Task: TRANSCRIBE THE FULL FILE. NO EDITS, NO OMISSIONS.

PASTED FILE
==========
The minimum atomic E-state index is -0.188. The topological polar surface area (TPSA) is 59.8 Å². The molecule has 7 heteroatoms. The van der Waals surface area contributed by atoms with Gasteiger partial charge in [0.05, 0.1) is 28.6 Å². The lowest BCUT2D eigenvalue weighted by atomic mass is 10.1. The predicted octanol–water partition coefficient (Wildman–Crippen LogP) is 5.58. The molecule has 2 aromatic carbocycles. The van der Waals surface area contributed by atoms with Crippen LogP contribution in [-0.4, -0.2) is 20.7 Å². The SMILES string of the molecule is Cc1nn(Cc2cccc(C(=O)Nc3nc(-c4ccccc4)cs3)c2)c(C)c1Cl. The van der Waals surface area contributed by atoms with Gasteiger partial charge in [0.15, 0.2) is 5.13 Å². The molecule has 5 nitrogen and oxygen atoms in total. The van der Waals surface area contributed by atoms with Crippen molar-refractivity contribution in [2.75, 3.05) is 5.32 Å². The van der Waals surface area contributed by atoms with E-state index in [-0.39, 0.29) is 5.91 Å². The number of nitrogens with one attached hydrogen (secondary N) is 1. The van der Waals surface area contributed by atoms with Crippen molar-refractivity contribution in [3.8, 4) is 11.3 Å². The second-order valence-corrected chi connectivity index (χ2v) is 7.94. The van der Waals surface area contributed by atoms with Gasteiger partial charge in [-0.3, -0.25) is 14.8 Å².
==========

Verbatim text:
The minimum atomic E-state index is -0.188. The topological polar surface area (TPSA) is 59.8 Å². The molecule has 7 heteroatoms. The van der Waals surface area contributed by atoms with Gasteiger partial charge in [0.05, 0.1) is 28.6 Å². The lowest BCUT2D eigenvalue weighted by atomic mass is 10.1. The predicted octanol–water partition coefficient (Wildman–Crippen LogP) is 5.58. The molecule has 2 aromatic carbocycles. The van der Waals surface area contributed by atoms with Crippen LogP contribution in [-0.4, -0.2) is 20.7 Å². The SMILES string of the molecule is Cc1nn(Cc2cccc(C(=O)Nc3nc(-c4ccccc4)cs3)c2)c(C)c1Cl. The van der Waals surface area contributed by atoms with Gasteiger partial charge in [0.15, 0.2) is 5.13 Å². The molecule has 5 nitrogen and oxygen atoms in total. The van der Waals surface area contributed by atoms with Crippen molar-refractivity contribution in [2.75, 3.05) is 5.32 Å². The van der Waals surface area contributed by atoms with E-state index in [-0.39, 0.29) is 5.91 Å². The number of nitrogens with one attached hydrogen (secondary N) is 1. The van der Waals surface area contributed by atoms with Crippen molar-refractivity contribution in [3.8, 4) is 11.3 Å². The second-order valence-corrected chi connectivity index (χ2v) is 7.94. The van der Waals surface area contributed by atoms with Gasteiger partial charge in [-0.3, -0.25) is 14.8 Å².